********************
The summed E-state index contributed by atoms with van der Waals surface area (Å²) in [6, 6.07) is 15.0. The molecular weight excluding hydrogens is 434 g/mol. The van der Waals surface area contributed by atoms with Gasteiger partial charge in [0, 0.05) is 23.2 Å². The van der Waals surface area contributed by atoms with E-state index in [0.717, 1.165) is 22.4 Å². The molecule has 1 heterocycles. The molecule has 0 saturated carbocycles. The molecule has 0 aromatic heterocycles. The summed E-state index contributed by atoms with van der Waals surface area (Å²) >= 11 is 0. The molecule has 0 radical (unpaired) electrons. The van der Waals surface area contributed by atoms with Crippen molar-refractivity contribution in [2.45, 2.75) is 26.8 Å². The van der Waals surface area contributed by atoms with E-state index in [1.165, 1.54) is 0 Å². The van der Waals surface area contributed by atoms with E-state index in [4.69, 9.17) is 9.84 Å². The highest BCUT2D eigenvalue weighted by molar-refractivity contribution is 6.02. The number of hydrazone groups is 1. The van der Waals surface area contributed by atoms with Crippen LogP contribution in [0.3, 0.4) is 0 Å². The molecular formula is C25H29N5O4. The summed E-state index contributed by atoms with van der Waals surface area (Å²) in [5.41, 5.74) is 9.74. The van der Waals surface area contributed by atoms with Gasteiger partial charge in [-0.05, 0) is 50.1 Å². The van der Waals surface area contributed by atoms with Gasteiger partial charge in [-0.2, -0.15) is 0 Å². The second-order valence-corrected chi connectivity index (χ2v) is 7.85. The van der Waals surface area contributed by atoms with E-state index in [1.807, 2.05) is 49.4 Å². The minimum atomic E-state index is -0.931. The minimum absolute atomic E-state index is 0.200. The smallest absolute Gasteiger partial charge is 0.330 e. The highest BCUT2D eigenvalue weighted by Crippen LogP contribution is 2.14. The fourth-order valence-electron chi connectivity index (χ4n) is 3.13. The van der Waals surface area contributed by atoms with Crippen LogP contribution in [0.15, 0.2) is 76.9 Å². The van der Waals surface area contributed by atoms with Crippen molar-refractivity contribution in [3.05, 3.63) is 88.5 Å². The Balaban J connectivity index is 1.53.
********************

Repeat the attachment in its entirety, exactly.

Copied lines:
The summed E-state index contributed by atoms with van der Waals surface area (Å²) in [6, 6.07) is 15.0. The molecular weight excluding hydrogens is 434 g/mol. The van der Waals surface area contributed by atoms with Gasteiger partial charge in [0, 0.05) is 23.2 Å². The van der Waals surface area contributed by atoms with E-state index in [0.717, 1.165) is 22.4 Å². The molecule has 1 heterocycles. The molecule has 0 saturated carbocycles. The molecule has 0 aromatic heterocycles. The summed E-state index contributed by atoms with van der Waals surface area (Å²) >= 11 is 0. The molecule has 0 radical (unpaired) electrons. The van der Waals surface area contributed by atoms with Crippen molar-refractivity contribution in [2.45, 2.75) is 26.8 Å². The van der Waals surface area contributed by atoms with E-state index in [1.165, 1.54) is 0 Å². The van der Waals surface area contributed by atoms with E-state index in [4.69, 9.17) is 9.84 Å². The highest BCUT2D eigenvalue weighted by molar-refractivity contribution is 6.02. The number of hydrazone groups is 1. The van der Waals surface area contributed by atoms with Crippen LogP contribution in [0.3, 0.4) is 0 Å². The molecular formula is C25H29N5O4. The summed E-state index contributed by atoms with van der Waals surface area (Å²) in [5.41, 5.74) is 9.74. The van der Waals surface area contributed by atoms with Gasteiger partial charge in [-0.05, 0) is 50.1 Å². The van der Waals surface area contributed by atoms with Gasteiger partial charge in [-0.2, -0.15) is 0 Å². The second-order valence-corrected chi connectivity index (χ2v) is 7.85. The van der Waals surface area contributed by atoms with E-state index in [1.807, 2.05) is 49.4 Å². The minimum atomic E-state index is -0.931. The minimum absolute atomic E-state index is 0.200. The smallest absolute Gasteiger partial charge is 0.330 e. The highest BCUT2D eigenvalue weighted by Crippen LogP contribution is 2.14. The fourth-order valence-electron chi connectivity index (χ4n) is 3.13. The van der Waals surface area contributed by atoms with Crippen LogP contribution in [0.15, 0.2) is 76.9 Å². The van der Waals surface area contributed by atoms with Crippen molar-refractivity contribution in [3.05, 3.63) is 88.5 Å². The Balaban J connectivity index is 1.53.